Interesting. In a way not surprising as both the UGCC and the KP appeal to Ukrainian separatism/nationalism against Russia. I am surprised a former Russian Orthodox metropolitan of Kiev (Filaret, playing the nationalist card since Ukrainian independence) and his church would want to make such a move. If it's true it seems the KP have given up on trying to be accepted by the Orthodox.

Met. Lubomyr is probably rightly suspicious.

Illogical but understandable: although the KP aren't Orthodox, strictly speaking (a parasynagogue if I'm using that term correctly: out of communion but part of the family), and seem to be asking to become Greek Catholics, bringing the KP into the UGCC would torpedo ecumenism as it would start more Russian accusations of Greek Catholic proselytism.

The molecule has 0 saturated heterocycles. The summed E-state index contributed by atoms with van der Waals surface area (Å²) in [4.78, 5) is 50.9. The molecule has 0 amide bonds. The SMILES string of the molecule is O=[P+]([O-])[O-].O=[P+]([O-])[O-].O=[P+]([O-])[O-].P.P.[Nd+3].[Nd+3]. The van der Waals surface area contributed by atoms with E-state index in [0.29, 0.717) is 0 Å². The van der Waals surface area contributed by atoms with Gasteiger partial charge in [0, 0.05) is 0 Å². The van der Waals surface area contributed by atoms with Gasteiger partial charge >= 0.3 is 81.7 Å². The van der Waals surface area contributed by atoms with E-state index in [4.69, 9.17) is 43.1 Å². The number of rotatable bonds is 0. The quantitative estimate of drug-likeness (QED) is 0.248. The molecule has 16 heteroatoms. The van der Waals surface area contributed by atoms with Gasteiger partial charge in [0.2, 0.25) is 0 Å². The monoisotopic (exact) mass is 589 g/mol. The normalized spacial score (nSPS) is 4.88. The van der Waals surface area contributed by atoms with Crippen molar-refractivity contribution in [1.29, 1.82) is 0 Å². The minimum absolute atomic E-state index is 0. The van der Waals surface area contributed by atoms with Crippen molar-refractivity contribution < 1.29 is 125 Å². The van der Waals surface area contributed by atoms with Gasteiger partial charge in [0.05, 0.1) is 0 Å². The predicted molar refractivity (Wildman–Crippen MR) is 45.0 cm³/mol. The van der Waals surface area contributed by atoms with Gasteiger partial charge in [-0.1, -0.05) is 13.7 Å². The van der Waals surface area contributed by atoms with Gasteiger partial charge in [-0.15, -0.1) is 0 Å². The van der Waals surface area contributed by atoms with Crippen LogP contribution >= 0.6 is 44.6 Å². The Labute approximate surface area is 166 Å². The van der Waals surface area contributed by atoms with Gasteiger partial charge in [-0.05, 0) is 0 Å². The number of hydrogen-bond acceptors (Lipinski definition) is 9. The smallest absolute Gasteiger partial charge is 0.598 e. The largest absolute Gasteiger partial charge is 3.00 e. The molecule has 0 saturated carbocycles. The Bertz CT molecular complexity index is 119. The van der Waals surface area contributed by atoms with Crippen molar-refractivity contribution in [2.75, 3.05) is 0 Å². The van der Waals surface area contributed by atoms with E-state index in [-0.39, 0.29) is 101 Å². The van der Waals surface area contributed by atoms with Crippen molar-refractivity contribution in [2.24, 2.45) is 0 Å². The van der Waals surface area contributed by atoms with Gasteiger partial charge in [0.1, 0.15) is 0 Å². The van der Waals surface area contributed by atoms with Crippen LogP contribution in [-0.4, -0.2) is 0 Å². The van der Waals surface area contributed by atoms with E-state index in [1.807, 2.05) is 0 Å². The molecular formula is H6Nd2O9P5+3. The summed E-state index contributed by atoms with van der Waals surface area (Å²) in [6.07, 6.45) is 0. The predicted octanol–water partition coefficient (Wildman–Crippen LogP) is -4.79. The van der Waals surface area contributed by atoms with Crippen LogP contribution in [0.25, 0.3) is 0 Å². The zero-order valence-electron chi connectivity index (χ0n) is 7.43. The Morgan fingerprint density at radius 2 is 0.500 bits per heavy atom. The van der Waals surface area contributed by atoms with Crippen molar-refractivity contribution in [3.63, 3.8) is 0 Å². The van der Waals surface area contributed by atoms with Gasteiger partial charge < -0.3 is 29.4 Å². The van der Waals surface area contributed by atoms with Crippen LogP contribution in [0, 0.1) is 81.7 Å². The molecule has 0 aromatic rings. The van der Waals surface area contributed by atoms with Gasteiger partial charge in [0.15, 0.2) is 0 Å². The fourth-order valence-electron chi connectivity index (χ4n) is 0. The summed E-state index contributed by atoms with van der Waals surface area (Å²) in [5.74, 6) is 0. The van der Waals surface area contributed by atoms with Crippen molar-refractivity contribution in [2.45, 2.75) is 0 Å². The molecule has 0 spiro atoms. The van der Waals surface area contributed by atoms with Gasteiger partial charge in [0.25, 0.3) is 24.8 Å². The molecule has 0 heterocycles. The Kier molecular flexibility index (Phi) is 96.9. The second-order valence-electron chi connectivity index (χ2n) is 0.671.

But if the KP are honest, Roman Catholic ecclesiology (one true church like Orthodoxy) would say to accept them... but, as Fr Serge says, for ecumenism's sake, as quietly as possible.
Quote
as Fr Serge says, for ecumenism's sake, as quietly as possible.


I don't recognize this quote - can someone enlighten me?

As to whether this will or won't happen, I don't have a crystal ball. But it would not be so easy for Pope Benedict to refuse, what with the Anglican iron in the fire. In public, Moscow would protest loudly, but since this would solve a problem for them, they might not be particularly unhappy about it.

I note that Philaret is 80 years of age, and Lubomyr is not much younger, as well as nearly blind. That raises the possibility that they might both retire, and a joint synod could elect one new Patriarch. This could be quite interesting.

Again, I myself don't know what is actually going on - or if anything is actually going on. But the situation is probably worth watching.

Fr. Serge
It's not verbatim but 10 years ago I understood you to say that of course Rome accepts converts from the Orthodox but, emphasis yours, quietly. I agree!